When your dog is outside during allergy season, he or she will most likely get some pollen in their system. Pollen stimulates the release of histamine from mast cells, which could get into blood vessels and cause severe dilation. When blood vessels dilate, blood flow heightens. The constant blood flow can result in swelling, congestion, and redness. Histamine can also get into the lungs resulting in constriction, which can lead to wheezing, sneezing, and other unfavorable problems.
If these allergy symptoms are left unmanaged, it can cause tissue swelling, which can obstruct the throat. With an obstructed throat, air and oxygen will not be able to properly enter the system. Because of this, your dog may have trouble breathing, which requires an immediate trip to the vet.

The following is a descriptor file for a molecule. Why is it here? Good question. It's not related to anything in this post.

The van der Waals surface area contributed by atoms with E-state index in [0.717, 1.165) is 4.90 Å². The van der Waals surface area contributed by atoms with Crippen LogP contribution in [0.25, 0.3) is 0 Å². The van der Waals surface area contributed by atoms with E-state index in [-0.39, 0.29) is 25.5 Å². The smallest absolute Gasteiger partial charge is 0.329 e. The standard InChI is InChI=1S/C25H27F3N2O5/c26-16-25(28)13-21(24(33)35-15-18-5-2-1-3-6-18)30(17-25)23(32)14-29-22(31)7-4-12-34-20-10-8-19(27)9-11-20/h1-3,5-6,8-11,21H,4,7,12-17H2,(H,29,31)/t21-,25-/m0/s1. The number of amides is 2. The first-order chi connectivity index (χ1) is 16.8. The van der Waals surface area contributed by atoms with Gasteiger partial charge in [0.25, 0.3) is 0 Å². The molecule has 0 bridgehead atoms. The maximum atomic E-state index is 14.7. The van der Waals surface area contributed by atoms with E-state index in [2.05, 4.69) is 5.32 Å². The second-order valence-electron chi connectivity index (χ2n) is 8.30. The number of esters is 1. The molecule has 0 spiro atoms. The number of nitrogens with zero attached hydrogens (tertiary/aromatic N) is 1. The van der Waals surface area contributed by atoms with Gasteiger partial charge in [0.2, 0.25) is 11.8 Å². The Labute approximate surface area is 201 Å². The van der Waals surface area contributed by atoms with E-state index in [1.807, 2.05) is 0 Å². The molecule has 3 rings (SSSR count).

Other dangerous complications of allergies are bacterial infection and shock. Histamine can cause severe pruritus and itchiness. When your dog keeps scratching, their claws can rip through their own skin. The open wound would make him or her susceptible to bacterial infection.
Bacteria can get through the wound and into the bloodstream, causing shock. With a shock, your dog may experience low blood pressure, severe fever, shakes, and chills. If left unmanaged, these complications can be very life-threatening for your four-legged companion.
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